A friend asked me this morning about how to sprout beans, and I figured I’d post it today – it’s easiest to get the quick topics out of the way so I don’t have to keep them on my mind!
First of all, a quick reminder about why sprouting beans is beneficial. Beans, like most grains, nuts, and seeds, have phytic acid and enzyme inhibitors in them. That means that even though we think of beans as highly nutritious, we don’t utilize a good part of the nutrients in them unless they are properly prepared. Beans are inexpensive and great budget stretchers, and it’s worthwhile to figure out how to use them to maximize their value.
Fortunately, it’s not hard! Simply put the dried beans in a bowl, and cover them with water that is room temperature. Let them sit overnight, and in the morning, pour them into a strainer and rinse them off. The beans will have absorbed all the water, and are ready to be used. But if you really want to supercharge them, them you can sprout them! This significantly increases the nutritional value. That’s what I like to do.
Now that they’re soaked, put set them back in the original bowl and leave them on the counter. At the end of the day, rinse them. I rinse mine twice a day by pouring them into a strainer, running some water over them, and then putting them back into the bowl. For simplicity, I rinse them once at night and once in the morning; it works well with my personal routine. Twice a day seems to be a good frequency to rinse them, but I’ve often been lazy and just rinsed them once a day and they were fine. To clarify, after you rinse them, leave them in an empty bowl, not a bowl of water.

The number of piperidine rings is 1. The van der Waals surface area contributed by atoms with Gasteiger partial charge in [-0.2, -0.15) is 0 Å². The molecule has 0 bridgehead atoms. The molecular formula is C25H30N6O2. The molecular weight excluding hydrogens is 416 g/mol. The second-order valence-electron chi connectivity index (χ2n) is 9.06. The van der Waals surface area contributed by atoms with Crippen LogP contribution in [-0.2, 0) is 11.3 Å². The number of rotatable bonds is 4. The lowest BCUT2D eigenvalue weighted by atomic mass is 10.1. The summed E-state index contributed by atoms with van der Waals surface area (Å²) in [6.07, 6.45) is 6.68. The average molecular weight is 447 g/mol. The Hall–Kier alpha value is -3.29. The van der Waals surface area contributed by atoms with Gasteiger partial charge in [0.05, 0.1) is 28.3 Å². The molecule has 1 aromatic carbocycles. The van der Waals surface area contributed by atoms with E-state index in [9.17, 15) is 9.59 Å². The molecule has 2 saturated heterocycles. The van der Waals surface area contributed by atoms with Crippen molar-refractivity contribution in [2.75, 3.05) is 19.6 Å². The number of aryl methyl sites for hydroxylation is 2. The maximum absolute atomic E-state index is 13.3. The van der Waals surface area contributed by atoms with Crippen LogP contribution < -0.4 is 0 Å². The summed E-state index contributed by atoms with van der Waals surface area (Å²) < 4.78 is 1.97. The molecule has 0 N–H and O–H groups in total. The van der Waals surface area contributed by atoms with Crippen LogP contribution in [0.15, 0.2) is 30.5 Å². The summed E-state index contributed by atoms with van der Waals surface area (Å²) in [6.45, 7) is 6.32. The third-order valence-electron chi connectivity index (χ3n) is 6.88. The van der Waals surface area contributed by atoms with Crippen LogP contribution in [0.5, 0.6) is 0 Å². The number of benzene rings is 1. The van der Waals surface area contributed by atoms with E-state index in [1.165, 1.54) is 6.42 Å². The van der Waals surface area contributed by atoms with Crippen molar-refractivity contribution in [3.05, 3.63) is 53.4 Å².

As they sit on the counter at room temperature, the soaked beans will begin to germinate. Smaller legumes will sprout faster – within a day or two you’ll see little sprouts appearing at the end. Larger beans take longer- generally 3 – 4 day, but it really depends on your household temperature. In the summer, the beans sprout really fast! How long you let them get depends on your personal preference. If you want to use them as sprouts in salads, then you’ll want to wait a lot longer. I use them in cooked dishes once I see the sprout emerging.
Soaking and sprouting isn’t hard to do, but it does require advance planning. I plan my weekly menu on Saturday nights, and then on Sunday I begin soaking my beans for the week. If you’ve been reading here for a while, then you’ve noticed that when I post my weekly menu on Sundays, I usually post the preparatory work that I’m doing for the week, too, including soaking beans. Since large beans take longer to sprout, I generally plan them for later in the week.
What is you’ve soaked your beans and let them sit out for a day but they aren’t yet sprouted – and you need to use them? Even if you don’t see the germination taking place, it’s still in the process and you’ll enjoy the benefits, so go ahead and use them!
By the way, lots of jokes have been made about beans and their flatulatory (did I just make that word up? ) effect on the body. We’ve found that soaking and sprouting the beans takes away that issue!
(This post is part of Fight Back Fridays.)